Sharon Gibson, Cisco’s Director of Business Transformation and Healthcare, told how Cisco developed its employee health center, LifeConnections, at a Monday morning ATA panel on “Retail and Employer-Based Healthcare Using Telemedicine.”
Although telemedicine became an aspect of LifeConnections in September 2010, two years after the first LifeConnections center opened in San Jose, it’s become a key part of the proposition. It helps the 80 domestic Cisco campuses feel they’re getting benefits comparable to those delivered at headquarters. Overseas – particularly at the Cisco Bangalore campus, site of our second LifeConnections center, where roads and traffic pose a 24/7 challenge – telemedicine simply enables better patient access to health care.
Throughout the Cisco community, engaging employees is the prime goal for LifeConnections. The initial intent was to use health care to enhance employee productivity among a young workforce not always focused on the subject. Most health care discussions in the US revolve around cost-cutting and efficiency, which often means less access for patients, Cisco took the opposite view with LifeConnections – that more access, and more care opportunities, would lead to positive cost results going forward.
It’s worked – and telemedicine is a key part of the equation. Insights Gibson shared at ATA:
- Screenings, events and provider enthusiasm are key to driving adoption over time.
- Different approaches suit different geographies. In Bangalore Cisco will soon have five satellite offices using telemedicine, all open 24 hours a day, six days a week.
- There’s opportunity to deliver specialty care using telemedicine technology. Working with Stanford University, LifeConnections has just launched our first teledermatology clinic.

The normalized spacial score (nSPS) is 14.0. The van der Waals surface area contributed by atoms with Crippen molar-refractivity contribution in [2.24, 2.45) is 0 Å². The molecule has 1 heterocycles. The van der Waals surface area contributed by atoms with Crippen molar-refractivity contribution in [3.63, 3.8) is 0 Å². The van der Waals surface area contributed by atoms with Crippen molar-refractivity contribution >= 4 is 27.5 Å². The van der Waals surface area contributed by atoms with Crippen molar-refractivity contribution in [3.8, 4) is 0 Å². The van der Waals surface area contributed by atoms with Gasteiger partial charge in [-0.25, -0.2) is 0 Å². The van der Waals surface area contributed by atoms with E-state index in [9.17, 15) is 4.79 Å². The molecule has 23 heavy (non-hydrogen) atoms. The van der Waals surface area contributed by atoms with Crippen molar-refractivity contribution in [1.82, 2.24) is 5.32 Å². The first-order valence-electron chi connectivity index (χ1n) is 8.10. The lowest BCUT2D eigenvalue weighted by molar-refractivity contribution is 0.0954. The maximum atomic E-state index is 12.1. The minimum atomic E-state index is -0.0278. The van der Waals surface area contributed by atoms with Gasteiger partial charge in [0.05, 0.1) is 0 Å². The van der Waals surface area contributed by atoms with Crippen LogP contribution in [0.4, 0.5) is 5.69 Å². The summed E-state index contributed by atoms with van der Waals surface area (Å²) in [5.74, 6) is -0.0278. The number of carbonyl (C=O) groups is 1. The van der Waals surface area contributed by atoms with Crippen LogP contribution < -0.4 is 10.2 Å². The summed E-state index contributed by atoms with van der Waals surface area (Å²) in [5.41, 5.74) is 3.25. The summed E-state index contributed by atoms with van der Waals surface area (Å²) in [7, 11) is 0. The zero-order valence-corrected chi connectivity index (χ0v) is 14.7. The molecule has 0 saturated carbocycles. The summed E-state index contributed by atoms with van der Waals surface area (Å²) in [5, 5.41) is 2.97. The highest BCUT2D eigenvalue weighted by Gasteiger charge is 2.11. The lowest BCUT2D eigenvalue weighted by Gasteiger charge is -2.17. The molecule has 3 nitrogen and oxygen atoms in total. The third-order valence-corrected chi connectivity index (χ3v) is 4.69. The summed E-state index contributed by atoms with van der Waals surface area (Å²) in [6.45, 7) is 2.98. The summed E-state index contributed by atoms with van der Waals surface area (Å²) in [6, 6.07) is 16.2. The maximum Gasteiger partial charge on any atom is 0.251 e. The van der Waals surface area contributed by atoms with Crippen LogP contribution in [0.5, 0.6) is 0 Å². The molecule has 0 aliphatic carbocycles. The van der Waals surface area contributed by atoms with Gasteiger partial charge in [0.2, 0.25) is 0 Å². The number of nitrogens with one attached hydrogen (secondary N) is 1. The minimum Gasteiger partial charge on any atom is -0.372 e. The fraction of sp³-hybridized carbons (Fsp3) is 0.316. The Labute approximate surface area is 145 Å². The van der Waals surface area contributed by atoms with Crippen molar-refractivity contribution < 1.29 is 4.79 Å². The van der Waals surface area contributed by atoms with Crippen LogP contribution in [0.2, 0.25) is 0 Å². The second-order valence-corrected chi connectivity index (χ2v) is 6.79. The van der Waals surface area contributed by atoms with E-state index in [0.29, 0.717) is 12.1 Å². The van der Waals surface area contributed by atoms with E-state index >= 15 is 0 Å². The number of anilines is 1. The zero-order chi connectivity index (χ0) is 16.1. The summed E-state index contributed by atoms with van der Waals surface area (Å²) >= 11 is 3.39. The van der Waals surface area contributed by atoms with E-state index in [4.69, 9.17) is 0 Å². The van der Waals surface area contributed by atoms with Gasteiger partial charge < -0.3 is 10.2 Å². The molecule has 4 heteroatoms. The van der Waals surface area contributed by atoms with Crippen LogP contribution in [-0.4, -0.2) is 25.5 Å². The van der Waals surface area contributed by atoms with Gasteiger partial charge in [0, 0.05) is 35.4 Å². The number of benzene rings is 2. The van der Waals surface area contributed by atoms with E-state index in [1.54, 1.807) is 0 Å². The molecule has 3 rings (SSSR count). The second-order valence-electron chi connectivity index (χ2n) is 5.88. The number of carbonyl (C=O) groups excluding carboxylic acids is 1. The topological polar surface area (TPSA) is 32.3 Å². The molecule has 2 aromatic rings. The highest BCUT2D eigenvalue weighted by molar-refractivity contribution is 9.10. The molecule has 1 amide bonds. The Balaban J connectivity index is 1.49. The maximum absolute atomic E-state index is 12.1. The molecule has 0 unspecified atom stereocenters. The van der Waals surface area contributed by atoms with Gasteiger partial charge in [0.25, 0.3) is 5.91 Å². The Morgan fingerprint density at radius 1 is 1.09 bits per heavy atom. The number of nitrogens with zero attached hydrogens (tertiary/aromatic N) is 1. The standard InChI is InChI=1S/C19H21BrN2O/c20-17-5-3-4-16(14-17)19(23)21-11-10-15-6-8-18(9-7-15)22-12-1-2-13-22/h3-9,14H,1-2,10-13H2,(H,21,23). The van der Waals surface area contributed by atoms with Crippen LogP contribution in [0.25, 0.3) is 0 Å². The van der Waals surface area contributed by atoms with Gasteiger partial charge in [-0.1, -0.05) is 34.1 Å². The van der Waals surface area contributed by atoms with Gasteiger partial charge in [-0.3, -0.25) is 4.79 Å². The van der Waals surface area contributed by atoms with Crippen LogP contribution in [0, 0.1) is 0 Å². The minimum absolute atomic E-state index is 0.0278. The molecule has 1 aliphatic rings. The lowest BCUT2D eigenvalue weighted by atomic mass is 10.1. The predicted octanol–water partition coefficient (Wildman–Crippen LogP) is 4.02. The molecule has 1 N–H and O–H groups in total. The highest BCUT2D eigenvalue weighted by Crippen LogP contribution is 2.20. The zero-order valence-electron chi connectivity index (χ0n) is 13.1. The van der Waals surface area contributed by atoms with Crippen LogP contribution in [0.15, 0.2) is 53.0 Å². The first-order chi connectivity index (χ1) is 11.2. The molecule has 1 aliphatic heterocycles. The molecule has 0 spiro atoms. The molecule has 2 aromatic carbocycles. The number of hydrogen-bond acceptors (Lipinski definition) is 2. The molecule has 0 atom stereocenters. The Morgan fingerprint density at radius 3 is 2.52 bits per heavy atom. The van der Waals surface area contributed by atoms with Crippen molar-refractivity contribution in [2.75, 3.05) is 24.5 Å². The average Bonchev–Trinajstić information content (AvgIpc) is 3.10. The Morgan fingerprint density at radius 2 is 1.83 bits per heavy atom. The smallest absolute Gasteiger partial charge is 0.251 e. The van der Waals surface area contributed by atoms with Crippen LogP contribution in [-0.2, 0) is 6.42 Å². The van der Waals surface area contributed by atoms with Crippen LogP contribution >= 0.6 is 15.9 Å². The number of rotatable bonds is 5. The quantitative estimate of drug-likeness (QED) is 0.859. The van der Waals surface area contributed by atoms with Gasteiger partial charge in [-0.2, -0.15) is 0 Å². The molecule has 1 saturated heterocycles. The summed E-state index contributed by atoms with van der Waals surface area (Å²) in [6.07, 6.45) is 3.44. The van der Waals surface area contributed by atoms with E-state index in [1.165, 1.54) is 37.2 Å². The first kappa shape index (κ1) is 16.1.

More larger organizations are getting into corporate health care with on-site clinics – you need about 1,000 employees to make it a good investment – but Cisco is proud to be blazing trails and and winning high employee satisfaction in the process.
There’s evidence that others see lessons in LifeConnections. A co-panelist of Gibson’s pointed out that US government employees who fall ill on duty overseas are often flown home or to regional health centers at great taxpayer expense and productivity loss. A telemedicine solution could mitigate much of that. “What you’re doing at Cisco, Sharon,” he said, “needs to be shared with the State Department and the Commerce Department.”
It’s good to hear Cisco’s work is influencing others. Cisco, too, feels we have plenty to share about telemedicine.
Tags: connected health; care at a distance, telehealth, telemedicine
2012 a “Pivotal Year” for Healthcare Transformation, Says Shehata in ATA Preview.
This is the year Cisco healthcare technology moves from creating simple collaboration environments to true innovation workspaces that generate value, particularly for accountable care organizations (ACOs) focused on quality and efficiency, said Cisco’s Ash Shehata in an online briefing to industry thought leaders.